Conflict of Interest: None Declared
This comment is to generate thought, not simply be contrarian. I have my clinical niche and certainly encourage other internists to aggressively pursue their interests including HCV. I enjoy the opportunities to quarterback for complex cases. My concern, to use one example, is that private insurers, Medicare, ACO and PCMH initiatives expect internists to act as data clerks for every aspect of care for patients with a diabetes code in the EMR. We're faulted when the patient has an endocrinologist who already addresses the many DM checkboxes but doesn't use my EMR, and are penalized by the NCQA certification program when I don't allocate staff to call the ophthalmologist who didn't bother to send me a letter documenting the eye exam. An initiative such as "the time is now" for us to treat HCV must be accompanied by a plan for a comprehensive system based infrastructure supported by the companies claiming to be responsible for patient well being, not just a way for us to get more patients into our office slots and increase the preapproval paperwork burden for our staff. If this issue will overwhelm SUBspecialists, then practicing internists should be supported as we are expected to handle many more issues during an office visit.
HCV exuberance. Rational or irrational?
Posted on September 19, 2014
D.Venes, MD
Staff Physician, Pelican Bay State Prison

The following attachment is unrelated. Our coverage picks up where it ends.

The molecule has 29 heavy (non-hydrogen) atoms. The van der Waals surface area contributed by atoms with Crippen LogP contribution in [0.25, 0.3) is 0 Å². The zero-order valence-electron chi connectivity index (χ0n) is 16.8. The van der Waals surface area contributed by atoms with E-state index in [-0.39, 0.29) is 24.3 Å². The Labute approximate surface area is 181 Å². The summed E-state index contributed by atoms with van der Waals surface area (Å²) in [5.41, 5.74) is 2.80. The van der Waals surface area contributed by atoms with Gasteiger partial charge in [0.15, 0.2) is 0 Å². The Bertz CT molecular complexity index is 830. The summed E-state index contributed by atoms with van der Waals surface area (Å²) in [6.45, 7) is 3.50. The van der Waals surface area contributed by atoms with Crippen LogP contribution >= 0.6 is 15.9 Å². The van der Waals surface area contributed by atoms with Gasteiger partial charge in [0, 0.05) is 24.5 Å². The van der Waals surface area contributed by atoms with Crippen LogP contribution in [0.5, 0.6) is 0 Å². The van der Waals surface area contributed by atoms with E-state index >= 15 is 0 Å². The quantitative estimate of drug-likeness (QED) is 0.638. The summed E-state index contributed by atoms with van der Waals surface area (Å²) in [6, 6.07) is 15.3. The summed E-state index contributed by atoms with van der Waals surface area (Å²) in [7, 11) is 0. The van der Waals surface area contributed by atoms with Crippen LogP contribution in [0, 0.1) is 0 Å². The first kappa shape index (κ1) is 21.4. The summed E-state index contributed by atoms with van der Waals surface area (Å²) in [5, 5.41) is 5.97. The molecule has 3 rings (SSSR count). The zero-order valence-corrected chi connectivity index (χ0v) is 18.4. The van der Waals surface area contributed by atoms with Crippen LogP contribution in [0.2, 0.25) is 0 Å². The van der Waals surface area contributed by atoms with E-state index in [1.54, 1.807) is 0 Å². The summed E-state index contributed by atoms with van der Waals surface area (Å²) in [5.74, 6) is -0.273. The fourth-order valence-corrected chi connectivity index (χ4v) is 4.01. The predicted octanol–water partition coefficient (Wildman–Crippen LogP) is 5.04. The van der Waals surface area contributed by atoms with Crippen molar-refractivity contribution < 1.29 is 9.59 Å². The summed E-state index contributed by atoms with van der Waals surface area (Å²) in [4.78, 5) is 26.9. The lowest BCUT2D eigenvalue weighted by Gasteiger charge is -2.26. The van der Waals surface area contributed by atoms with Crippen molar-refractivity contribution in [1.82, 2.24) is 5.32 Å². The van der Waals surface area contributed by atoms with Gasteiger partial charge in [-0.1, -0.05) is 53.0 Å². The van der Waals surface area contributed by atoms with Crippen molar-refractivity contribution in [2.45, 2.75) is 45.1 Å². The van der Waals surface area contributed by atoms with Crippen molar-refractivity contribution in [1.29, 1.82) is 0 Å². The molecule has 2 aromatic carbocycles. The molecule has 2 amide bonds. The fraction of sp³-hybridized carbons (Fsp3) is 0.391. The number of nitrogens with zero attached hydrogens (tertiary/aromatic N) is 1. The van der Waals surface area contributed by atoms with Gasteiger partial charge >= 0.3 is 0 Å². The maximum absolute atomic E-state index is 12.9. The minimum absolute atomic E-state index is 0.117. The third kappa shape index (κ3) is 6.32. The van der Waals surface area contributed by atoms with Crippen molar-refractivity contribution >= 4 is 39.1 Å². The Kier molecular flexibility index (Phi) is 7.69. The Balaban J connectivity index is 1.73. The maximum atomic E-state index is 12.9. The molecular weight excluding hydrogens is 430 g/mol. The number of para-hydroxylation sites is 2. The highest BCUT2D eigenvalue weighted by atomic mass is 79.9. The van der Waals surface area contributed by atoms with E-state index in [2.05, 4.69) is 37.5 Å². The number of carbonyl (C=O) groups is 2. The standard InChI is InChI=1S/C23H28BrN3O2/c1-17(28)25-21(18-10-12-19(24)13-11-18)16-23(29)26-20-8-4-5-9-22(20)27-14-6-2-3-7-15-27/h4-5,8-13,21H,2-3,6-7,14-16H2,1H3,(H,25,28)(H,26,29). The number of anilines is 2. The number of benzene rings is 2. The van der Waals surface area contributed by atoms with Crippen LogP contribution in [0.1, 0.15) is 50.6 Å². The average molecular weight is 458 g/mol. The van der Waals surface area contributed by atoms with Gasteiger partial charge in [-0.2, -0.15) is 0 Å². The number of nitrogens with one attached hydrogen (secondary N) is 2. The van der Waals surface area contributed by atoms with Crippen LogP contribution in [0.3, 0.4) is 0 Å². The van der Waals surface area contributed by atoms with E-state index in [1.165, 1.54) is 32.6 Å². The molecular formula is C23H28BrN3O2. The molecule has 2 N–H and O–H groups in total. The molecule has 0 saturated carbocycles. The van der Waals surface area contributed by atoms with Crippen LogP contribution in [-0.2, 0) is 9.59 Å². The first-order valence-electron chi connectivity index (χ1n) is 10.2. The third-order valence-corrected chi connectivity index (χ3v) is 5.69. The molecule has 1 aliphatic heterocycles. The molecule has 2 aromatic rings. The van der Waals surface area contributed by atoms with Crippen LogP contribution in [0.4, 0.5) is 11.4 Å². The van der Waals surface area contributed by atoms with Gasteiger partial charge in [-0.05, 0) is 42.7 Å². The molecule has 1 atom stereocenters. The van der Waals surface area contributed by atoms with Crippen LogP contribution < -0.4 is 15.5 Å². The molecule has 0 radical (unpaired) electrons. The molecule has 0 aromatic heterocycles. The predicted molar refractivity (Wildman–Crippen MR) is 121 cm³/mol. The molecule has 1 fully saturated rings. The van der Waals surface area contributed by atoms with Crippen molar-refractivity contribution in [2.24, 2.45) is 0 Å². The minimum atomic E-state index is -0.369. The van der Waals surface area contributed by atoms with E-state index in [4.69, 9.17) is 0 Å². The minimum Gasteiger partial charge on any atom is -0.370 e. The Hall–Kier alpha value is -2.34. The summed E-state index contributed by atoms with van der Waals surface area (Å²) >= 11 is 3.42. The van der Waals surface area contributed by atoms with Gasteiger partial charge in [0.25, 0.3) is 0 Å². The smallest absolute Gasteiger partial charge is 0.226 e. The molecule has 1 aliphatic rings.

Conflict of Interest: None Declared
The authors state, "For the first time since the identification of hepatitis C virus (HCV) ... communitywide eradication of HCV infection seems possible." However, direct-acting antivirals (DAAs) have never been shown to prevent either cirrhosis of the liver nor hepatocellular carcinoma. Even if DAAs are effective in preventing these crucial complications of chronic hepatitis C, the prevalence of both cirrhosis and liver cancer is already rising, and is likely to rise continuously for decades to come. Internists may assume some responsibility for antiviral administration and for monitoring of drug side effects, but the potentially lethal complications of chronic hepatitis C will likely need specialty input for the remainder of our professional lives.
Comment
Posted on October 15, 2014
Neeral L. Shah, MD, Virginia Kelly, RN, Stephen H. Caldwell, MD
University of Virginia
Conflict of Interest: None Declared
The opinion expressed by Kottilil [1] raises issues regarding the future of Hepatitis C (HCV) therapy. As they cite, over 230 million persons are likely infected with HCV. The number of people found to be infected with HCV will grow with the updated recommendations from the U.S Preventative Services Task Force.[2] Treatment regimens have traditionally been wrought with side effects and dose adjustments. In the age of interferon free regimens, patients tolerate the therapy without many complications.
We agree with the authors’ opinion that internists, subspecialists, and public health authorities will need to work in cooperation to treat this population. While some patients may benefit from a Hepatologist referral, we also agree that identification on the front line to properly triage these people will be essential to success.. [3]